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Visible light is a kind of electromagnetic wave. It would not
be a particularly exciting kind, hadn't it been the one for which our eyes are
tuned. The human eye is like the antenna of a radio receiver except that it is
sensitive to a different frequency band. We can see light in having a wavelength
from around 380nm to roughly 700nm. This band of wavelengths is called the
visible spectrum and is flanked by ultraviolet radiation (the favorite of beach-
goers worldwide) and infrared (which we ourselves generate in the form of body
In the first part of this article we'll be discussing color
theory, faithful color representation being the subject of subsequent parts.
The human visual system and color perception
A significant part of this section was
inspired, both in content and in presentation, from the course on Television
Systems of Prof. Burlacu that the author has attended several years ago at the
‘Politehnica' University in Bucharest.
Even before we
begin any debate on color theory, a very important point needs to be
Color theory is based on the properties of the
human visual system (HVS), therefore, the scientific notions involved always
relate to the way humans perceive color.
earliest observations on light and color can be traced back more than 2000
years, the work of Thomas Young, J. C. Maxwell and H. von Helmholtz, who were
among the 19th Century's authorities on light, established the principles of the
mathematical theory of color. Maxwell is credited with the foundation of the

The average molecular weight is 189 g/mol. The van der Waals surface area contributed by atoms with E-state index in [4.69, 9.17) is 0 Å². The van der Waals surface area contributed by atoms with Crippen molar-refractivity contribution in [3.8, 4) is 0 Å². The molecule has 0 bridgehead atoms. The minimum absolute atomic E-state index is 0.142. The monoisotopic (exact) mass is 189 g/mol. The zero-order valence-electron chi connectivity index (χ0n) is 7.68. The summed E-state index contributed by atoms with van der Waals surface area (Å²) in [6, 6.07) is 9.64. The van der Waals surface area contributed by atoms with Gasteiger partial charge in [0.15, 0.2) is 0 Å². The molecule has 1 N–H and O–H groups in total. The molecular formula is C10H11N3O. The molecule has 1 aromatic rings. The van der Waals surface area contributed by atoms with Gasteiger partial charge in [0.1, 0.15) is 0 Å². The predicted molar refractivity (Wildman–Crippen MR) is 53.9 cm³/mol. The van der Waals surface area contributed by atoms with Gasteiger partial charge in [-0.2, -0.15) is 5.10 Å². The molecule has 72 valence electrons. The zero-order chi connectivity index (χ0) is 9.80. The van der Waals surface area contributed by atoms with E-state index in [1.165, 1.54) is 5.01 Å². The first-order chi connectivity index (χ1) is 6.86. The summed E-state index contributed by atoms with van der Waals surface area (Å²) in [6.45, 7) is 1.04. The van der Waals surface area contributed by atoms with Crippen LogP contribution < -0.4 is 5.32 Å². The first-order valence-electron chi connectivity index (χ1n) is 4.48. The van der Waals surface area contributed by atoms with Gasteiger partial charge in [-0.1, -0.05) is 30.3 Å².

trichromatic theory, which states that any color can be obtained by combining,
in various proportions, three conveniently chosen primary colors.
choice of primary colors is what links the theory with the physiology of the
HVS. The eye's light sensor, the retina, is composed of two types of light-
Rods, the cells of the first type are sensitive to light
intensity and are what we use to perceive shapes and contours. The other kind of
cells, cones are responsible for color vision. There are three subtypes of
cones, the difference between them being the wavelength selectivity, or primary
color for which they are tuned.
As shown in the diagram, the
cones for short (S), medium (M) and long (L) wavelengths are most sensitive to
blue (B), green (G) and red (R) respectively.
As a side note, the
sensitivity of the respective cones to red, green and blue is not equal. That is
to say the quantity of light necessary in order to produce the same sensation of
intensity is different for S, M and L cones.
Returning to the
trichromatic theory, it is only natural to chose R, G and B as the primary
colors, as these three best fit the receptors in our eyes and thus, when mixed,
produce the whole range of visible colors. Having said that, any three colors
can be used as primaries, but by not choosing them ‘conveniently', the range of
colors that may be obtained by mixing is limited.
When it comes to mixing colors in order
to produce a new one, there are two approaches.